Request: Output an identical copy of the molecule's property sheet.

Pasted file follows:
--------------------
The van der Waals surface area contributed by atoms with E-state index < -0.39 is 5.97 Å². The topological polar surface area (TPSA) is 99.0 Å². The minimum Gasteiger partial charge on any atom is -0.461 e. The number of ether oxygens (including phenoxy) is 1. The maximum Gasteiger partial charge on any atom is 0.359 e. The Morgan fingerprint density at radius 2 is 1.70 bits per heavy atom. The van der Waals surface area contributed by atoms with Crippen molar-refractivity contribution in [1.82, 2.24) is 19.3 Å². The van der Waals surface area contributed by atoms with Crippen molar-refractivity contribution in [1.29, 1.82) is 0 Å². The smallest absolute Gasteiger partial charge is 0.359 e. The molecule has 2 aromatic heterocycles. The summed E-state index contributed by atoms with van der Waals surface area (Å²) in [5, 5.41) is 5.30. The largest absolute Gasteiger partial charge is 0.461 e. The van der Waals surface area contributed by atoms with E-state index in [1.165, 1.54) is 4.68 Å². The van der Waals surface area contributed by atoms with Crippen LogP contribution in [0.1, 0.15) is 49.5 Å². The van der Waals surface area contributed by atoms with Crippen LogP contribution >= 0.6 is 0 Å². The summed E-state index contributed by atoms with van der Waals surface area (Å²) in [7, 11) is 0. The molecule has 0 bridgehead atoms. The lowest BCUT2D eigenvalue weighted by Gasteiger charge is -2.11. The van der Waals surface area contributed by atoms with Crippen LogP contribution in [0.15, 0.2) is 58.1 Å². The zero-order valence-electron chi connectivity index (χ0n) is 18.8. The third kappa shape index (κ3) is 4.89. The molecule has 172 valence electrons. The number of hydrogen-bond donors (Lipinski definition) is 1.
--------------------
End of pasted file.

The van der Waals surface area contributed by atoms with E-state index < -0.39 is 5.97 Å². The topological polar surface area (TPSA) is 99.0 Å². The minimum Gasteiger partial charge on any atom is -0.461 e. The number of ether oxygens (including phenoxy) is 1. The maximum Gasteiger partial charge on any atom is 0.359 e. The Morgan fingerprint density at radius 2 is 1.70 bits per heavy atom. The van der Waals surface area contributed by atoms with Crippen molar-refractivity contribution in [1.82, 2.24) is 19.3 Å². The van der Waals surface area contributed by atoms with Crippen molar-refractivity contribution in [1.29, 1.82) is 0 Å². The smallest absolute Gasteiger partial charge is 0.359 e. The molecule has 2 aromatic heterocycles. The summed E-state index contributed by atoms with van der Waals surface area (Å²) in [5, 5.41) is 5.30. The largest absolute Gasteiger partial charge is 0.461 e. The van der Waals surface area contributed by atoms with E-state index in [1.165, 1.54) is 4.68 Å². The van der Waals surface area contributed by atoms with Crippen LogP contribution in [0.1, 0.15) is 49.5 Å². The van der Waals surface area contributed by atoms with Crippen LogP contribution >= 0.6 is 0 Å². The summed E-state index contributed by atoms with van der Waals surface area (Å²) in [7, 11) is 0. The molecule has 0 bridgehead atoms. The lowest BCUT2D eigenvalue weighted by Gasteiger charge is -2.11. The van der Waals surface area contributed by atoms with Crippen LogP contribution in [0.15, 0.2) is 58.1 Å². The zero-order valence-electron chi connectivity index (χ0n) is 18.8. The third kappa shape index (κ3) is 4.89. The molecule has 172 valence electrons. The number of hydrogen-bond donors (Lipinski definition) is 1.